A Radioisotope Thermoelectric Generator means NASA’s Curiosity rover always stays busy, dust or shine. Not even an intense dust storm can keep the rover down. While the Opportunity rover had to shut down, the folks responsible for Curiosity are still doing science.

Curiosity even had time to capture a selfie.

Curiosity selfie Mars dust storm

The composite image put together by Seán Doran shows what Curiosity and its dusty surroundings looked like on Sol 2082 (the date on Mars since Curiosity landed). Today is Sol 2086.

Despite looking like a single frame, the image is stitched together from many images captured by the Mars Hand Lens Imager, or MAHLI, mounted on the rover’s robotic arm. Each time a picture is captured, the robotic arm is behind the camera’s view. Here’s a short clip from NASA’s JPL showing how it works.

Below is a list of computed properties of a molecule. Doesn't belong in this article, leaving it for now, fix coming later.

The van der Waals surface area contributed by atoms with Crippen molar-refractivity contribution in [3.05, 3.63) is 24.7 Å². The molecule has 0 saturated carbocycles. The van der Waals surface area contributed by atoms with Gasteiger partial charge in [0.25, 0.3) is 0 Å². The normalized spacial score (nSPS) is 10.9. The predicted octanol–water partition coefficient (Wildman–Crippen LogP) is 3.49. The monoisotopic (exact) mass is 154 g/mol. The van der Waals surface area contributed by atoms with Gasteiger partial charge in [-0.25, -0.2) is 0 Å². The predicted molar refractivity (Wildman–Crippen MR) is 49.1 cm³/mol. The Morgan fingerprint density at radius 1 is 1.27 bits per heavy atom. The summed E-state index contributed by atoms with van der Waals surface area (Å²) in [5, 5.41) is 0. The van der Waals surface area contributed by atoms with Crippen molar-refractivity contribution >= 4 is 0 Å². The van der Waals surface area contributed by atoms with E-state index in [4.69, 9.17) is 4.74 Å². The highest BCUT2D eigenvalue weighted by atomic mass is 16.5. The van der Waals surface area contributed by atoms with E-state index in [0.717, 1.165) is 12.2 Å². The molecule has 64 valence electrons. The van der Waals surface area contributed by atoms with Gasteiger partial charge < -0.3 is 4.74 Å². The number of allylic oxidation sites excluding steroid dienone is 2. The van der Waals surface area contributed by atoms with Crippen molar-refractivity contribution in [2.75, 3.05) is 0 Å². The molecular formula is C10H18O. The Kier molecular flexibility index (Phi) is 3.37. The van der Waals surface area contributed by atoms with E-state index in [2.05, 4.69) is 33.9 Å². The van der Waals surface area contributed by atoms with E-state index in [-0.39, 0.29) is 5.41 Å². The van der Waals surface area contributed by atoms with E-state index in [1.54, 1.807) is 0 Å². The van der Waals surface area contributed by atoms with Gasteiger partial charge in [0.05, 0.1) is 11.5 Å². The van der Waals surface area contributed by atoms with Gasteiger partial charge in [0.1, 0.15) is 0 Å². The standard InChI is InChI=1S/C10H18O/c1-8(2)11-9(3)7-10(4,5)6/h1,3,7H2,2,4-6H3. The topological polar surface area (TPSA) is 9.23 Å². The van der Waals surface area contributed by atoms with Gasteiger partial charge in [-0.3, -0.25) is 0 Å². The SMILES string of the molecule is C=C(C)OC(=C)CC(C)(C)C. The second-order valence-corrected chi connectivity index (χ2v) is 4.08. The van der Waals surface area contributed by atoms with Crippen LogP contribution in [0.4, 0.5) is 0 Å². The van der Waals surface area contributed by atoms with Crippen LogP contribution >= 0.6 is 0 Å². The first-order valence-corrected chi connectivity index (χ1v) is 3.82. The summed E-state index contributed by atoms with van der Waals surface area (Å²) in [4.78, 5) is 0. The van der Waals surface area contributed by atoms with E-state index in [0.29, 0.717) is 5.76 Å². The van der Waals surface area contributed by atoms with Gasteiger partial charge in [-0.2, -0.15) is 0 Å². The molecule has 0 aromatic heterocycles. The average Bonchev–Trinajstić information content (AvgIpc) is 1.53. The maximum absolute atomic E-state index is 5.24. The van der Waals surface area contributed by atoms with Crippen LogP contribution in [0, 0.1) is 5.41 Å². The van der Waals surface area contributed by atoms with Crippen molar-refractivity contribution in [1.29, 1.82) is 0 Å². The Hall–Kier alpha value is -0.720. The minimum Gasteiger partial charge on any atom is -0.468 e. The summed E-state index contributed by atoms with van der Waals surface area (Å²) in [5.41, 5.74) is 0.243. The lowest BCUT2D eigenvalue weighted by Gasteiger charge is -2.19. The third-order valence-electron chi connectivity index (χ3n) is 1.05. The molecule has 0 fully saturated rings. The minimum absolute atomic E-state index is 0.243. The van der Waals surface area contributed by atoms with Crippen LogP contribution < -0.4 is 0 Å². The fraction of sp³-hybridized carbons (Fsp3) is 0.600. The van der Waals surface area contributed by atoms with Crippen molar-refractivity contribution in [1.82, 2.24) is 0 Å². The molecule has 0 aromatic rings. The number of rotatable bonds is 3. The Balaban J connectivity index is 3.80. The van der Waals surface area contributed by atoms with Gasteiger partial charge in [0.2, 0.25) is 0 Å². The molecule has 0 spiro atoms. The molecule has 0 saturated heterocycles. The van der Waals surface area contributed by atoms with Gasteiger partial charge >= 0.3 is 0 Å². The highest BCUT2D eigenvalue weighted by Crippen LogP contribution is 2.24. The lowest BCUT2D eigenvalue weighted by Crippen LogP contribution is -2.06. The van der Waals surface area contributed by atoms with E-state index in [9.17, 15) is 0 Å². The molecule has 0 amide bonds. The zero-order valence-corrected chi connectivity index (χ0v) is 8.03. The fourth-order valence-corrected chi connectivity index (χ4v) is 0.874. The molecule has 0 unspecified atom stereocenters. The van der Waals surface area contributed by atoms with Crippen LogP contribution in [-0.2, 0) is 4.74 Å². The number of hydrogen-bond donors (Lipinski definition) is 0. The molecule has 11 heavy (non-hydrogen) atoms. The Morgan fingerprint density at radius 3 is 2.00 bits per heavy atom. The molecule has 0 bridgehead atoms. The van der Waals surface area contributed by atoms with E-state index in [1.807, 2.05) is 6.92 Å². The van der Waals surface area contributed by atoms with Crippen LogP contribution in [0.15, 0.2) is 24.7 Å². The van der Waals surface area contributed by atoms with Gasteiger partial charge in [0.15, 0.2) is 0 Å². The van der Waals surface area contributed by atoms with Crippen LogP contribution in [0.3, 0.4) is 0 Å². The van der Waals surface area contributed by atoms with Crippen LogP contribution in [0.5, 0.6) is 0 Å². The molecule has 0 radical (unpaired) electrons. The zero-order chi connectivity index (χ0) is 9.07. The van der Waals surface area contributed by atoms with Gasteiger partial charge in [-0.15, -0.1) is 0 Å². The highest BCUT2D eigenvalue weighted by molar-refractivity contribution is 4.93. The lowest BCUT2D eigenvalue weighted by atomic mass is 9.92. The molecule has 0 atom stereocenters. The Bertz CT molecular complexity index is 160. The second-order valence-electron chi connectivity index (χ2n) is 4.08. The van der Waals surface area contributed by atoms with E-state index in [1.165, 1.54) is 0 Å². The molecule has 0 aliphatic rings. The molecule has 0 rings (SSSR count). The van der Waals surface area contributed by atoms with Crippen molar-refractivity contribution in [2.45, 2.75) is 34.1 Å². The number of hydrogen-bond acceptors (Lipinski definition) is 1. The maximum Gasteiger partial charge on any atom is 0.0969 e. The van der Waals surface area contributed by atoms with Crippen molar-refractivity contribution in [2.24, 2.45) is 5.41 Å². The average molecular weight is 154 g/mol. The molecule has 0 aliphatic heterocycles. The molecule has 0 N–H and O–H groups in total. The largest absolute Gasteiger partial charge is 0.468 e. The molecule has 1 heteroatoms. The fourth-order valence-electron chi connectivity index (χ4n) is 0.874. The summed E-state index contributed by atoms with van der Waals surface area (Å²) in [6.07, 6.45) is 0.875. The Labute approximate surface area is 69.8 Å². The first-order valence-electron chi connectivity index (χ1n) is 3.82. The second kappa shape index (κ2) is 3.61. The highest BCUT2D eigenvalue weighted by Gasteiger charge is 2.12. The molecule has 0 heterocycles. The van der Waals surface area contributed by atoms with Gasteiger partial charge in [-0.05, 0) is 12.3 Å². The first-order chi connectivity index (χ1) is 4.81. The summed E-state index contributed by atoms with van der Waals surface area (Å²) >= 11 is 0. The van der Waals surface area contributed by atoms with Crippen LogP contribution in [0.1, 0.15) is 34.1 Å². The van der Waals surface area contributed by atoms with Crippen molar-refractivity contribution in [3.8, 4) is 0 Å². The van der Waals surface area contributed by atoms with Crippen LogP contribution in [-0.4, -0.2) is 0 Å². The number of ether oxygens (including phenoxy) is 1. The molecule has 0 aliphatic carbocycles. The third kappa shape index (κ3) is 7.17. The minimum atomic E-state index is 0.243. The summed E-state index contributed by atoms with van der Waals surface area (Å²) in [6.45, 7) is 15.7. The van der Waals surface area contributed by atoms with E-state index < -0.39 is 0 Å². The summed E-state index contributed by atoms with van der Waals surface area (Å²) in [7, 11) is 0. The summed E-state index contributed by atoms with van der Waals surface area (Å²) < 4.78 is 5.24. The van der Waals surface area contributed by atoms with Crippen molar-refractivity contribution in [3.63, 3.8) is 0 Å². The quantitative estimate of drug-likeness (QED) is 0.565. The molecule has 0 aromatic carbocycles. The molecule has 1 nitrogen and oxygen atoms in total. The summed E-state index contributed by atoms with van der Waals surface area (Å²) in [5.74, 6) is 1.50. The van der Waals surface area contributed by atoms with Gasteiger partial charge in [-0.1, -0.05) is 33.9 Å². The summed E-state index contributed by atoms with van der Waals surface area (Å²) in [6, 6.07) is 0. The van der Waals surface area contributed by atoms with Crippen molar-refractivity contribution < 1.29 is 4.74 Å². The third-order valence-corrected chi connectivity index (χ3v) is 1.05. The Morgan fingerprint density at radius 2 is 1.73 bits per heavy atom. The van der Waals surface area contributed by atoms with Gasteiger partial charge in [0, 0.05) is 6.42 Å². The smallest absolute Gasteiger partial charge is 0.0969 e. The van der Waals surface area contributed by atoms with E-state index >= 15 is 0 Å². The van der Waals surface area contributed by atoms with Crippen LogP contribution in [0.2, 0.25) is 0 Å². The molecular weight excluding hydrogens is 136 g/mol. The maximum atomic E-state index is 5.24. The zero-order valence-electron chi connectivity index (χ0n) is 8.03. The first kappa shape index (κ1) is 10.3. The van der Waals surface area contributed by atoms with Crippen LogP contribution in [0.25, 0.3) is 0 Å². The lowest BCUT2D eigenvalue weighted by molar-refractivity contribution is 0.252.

And you can check out some of the raw images Seán used to stitch the image together here.

But Curiosity isn’t just taking pictures of itself. The rover’s drill and analysis instruments (specifically, the CheMin X-Ray Diffractometer and the SAM mass spectrometer/gas chromatograph/tunable laser spectrometer suite) are finally back in action after spending months on the sidelines.

Problems with Curiosity’s drill kept the rover from performing some of the science it was designed to do. But the drill is back in action, and the rover is ready to make one last trek through Vera Rubin Ridge before it moves higher up Mount Sharp.

Here’s a new hole Curiosity drilled back in May.

Curiosity drill hole bw

And another view of it.

Curiosity drill hole color

Next up for Curiosity is a cruise of about 13 meters to a target in Vera Rubin Ridge. Here, the rover will study the site as it preps its drill.

Image credits: NASA

When I’m not playing Rocket League (best game ever), you can find me writing about all things games, space and more. You can reach me at alex@newsledge.com

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